Rabbi Shmuley Boteach was scheduled to take part in a discussion/debate at the American Jewish University in Los Angeles on Feb. 16, on the subject of the afterlife, along with authors/atheists Christopher Hitchens and Sam Harris and rabbi/author David Wolpe.
But Rabbi Boteach was disinvited from the event, after (or before, depending on who you believe) raising a private and then public stink about who was being paid what to participate. And therein lies a confusing tale about business ethics, fair pay for speakers at Jewish events, how rabbis are treated, the consequences of aggressive complaining, or all of the above.
What seems clear, though, is that when Rabbi Boteach wondered aloud in his weekly column why AJU pays atheists so well and rabbis so little, the conflict was out in the open, big-time, and reconciliation was impossible. (Rabbi Wolpe, who is affiliated with AJU and a close friend of AJU president Robert Wexler, had agreed to participate pro bono.)
Here’s a chronology of the breakup, though timelines and reactions differ among the parties.
Rabbi Boteach told me that he initiated the program with Hitchens, the pair having debated the same topic in New York in October, and that when he offered it to AJU officials in Los Angeles, they agreed after requesting that Rabbi Wolpe, spiritual leader of LA’s Temple Sinai, and Sam Harris, the author of the best-seller “The End of Faith,” be added to the program.
Some back and forth about payment ensued, and Rabbi Boteach accepted $4,000 after being told that AJU had little money for the event. But he balked when the AJU officials denied his request to pay $400 for his air travel, and then learned that both Hitchens and Harris were being paid $17,500, plus travel.
Rabbi Boteach says Hitchens, with whom he has debated four times in front of large audiences, deserves the fee because he is a big draw, but that Harris is not.
Others say that Harris has attracted larger audiences than Rabbi Boteach in Los Angeles.
Responding to my inquiry, Wexler took the high road, e-mailing me to say “we do not have any issue with Rabbi Boteach. We discussed his possible participation in one of our many programs, but we were unable to reach agreement on terms.”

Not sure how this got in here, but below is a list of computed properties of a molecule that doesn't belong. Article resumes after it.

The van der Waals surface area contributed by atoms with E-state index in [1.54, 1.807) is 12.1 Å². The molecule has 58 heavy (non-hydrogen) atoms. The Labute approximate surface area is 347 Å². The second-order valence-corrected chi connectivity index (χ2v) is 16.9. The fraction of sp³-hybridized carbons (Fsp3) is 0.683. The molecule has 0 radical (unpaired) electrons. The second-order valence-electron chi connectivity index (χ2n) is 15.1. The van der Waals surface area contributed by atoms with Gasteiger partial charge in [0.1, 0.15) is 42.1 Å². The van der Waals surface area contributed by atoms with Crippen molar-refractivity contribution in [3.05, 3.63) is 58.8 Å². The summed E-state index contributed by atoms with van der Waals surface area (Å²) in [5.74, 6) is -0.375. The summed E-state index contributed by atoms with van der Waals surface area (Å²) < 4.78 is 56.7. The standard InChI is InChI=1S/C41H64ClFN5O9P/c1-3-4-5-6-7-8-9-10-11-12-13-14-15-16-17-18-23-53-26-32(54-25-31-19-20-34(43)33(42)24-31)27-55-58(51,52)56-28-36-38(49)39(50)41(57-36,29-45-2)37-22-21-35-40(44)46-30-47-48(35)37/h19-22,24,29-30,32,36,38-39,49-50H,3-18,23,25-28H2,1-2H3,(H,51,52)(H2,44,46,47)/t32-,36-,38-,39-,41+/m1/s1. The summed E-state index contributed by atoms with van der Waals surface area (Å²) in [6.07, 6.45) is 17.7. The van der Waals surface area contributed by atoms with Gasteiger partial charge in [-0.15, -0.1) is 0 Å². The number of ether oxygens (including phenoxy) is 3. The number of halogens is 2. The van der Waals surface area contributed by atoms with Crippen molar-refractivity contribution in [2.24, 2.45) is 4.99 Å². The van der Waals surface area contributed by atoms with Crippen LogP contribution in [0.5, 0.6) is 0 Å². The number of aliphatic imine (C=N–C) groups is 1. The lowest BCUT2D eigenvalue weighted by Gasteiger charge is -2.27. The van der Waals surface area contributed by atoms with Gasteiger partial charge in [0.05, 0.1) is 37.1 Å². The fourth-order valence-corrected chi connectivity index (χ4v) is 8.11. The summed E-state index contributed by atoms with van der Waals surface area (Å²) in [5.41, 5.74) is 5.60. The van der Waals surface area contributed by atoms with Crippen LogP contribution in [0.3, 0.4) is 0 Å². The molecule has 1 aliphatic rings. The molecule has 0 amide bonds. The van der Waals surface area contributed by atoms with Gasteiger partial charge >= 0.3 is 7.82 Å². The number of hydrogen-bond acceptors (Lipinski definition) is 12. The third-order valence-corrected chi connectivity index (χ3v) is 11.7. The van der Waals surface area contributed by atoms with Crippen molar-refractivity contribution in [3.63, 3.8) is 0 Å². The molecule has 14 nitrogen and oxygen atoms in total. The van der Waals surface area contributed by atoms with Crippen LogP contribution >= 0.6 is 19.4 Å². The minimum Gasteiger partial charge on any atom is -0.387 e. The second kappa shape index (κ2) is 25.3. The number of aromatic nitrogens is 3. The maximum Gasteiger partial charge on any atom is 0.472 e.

He added that “naturally, we regret that he is disappointed. For our part, we certainly appreciate all of his efforts on behalf of the Jewish community.”
But those close to the situation say the exchange of letters between Rabbi Boteach and the AJU officials leading up to the break were many, and heated, at least on the rabbi’s part. He accused his would-be hosts of unethical behavior and a violation of intellectual property based on his having coming up with the idea for the program, which he says has been stolen from him.
Rabbi Brad Artson, a vice president of AJU, was added to the Feb. 16 program in Rabbi Boteach’s stead.
One version has it that the dispute could have been resolved had Rabbi Boteach not gone public when he did.
According to that scenario, AJU, in response to the rabbi’s complaints, had decided to up his fee to $10,000, but before Rabbi Boteach received the offer, he published his column, which complained that “the tiny budget” for the event “seemed to apply only to the religion…side of the debate” rather than “the atheist side.”
The column mentioned by name Wexler and Gady Levy, a vice president of AJU who deals with programs and events.
Rabbi Boteach wrote that the incident was an example of “Jewish insecurity and not valuing our own.”
Apparently angered by Rabbi Boteach’s decision to air his grievance, AJU withdrew their invitation to him.
Rabbi Boteach, who mentioned the conflict in a second column and is still smarting from the incident, maintains that he went public with his grievances after he was disinvited.
He says the two columns were among his best received ever, and that issue transcends the specifics of this one event and speaks to the fact that rabbis are treated as second-class citizens in the community.
Others say the conflict was more about his aggressive style of behavior.
There is merit to both sides; it seems disingenuous for AJU, which received a $33 million gift for its adult education programming in 2007, to claim lack of funds as an excuse in its dealings with Rabbi Boteach. And it is not surprising that the rabbi’s decision to make his complaints public would offend AJU to the point of breaking off contact.
While the Feb. 16 event will focus on the afterlife, it might be a good idea for a future program to deal with how Jews deal with each other in this world.